Now that the Beijing Summer Olympics are winding down, I've been looking through the event schedule for the 2010 Winter Olympics in Vancouver. I know, it's ridiculously early, but I'm always curious where figure skating fits in. Looks like the order is pairs, men, ice dancing and ladies. (link to schedule).
I've also been noticing the emblem for the Vancouver Games now that I'm constantly on the Vancouver2010 site. Now we've seen the Beijing Summer Olympics emblem (see right) a lot in the past few weeks -- it's called "Chinese Seal, Dancing Beijing" and incorporates a dancing athlete, the meaning of red in China (luck, life and a new beginning), the character jing from Beijing (I just found that out), calligraphy, a whole host of other Chinese symbolism, and, I have to say, it's a pretty darn good emblem.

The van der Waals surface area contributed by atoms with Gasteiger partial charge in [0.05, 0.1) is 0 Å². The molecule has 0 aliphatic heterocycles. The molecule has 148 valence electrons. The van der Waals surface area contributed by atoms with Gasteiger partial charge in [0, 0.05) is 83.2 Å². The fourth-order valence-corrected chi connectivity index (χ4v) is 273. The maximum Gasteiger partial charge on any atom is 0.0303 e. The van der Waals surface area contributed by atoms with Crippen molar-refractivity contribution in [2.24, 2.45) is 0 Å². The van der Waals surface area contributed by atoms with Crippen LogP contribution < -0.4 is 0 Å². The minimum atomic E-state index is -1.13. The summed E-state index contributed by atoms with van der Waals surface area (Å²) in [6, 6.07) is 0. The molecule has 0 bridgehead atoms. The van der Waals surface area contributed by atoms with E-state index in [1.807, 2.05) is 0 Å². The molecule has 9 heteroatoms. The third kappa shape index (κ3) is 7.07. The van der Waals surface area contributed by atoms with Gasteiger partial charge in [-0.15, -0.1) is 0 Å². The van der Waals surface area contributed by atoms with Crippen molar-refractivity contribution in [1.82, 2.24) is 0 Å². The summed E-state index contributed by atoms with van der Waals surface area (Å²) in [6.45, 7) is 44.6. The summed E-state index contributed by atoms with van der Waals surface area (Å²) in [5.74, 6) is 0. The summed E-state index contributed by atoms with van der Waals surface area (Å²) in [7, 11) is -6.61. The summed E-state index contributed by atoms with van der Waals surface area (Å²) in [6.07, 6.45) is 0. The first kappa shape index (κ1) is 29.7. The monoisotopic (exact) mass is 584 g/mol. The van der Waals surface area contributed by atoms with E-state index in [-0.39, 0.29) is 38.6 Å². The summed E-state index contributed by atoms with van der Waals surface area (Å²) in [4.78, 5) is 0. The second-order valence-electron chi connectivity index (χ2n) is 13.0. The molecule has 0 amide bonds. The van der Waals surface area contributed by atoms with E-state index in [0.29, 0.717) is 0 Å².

For the 2010 Winter Olympics, there is an equally interesting emblem that tells a story. For centuries, the Inuit people of Canada’s Arctic stacked rock in human form to create the inukshuk, a guidepost that provided direction across the vast horizons of the North (see right). The Vancouver Games will be represented by a modern interpretation of the inukshuk called Ilaanaq, the Inuit word for "friend." The emblem (see below) is comprised of five stone-like formations in vibrant colors that are found throughout Canada. The green and blues represent the forests, mountains and islands. Red represents Canada's maple leaf of course, and gold represents the sunrises and mountain peaks. Each stone is supported by each other to make up the whole, so Ilaanaq is also representative of the the teamwork that is needed to hold the Olympics. What a nice story!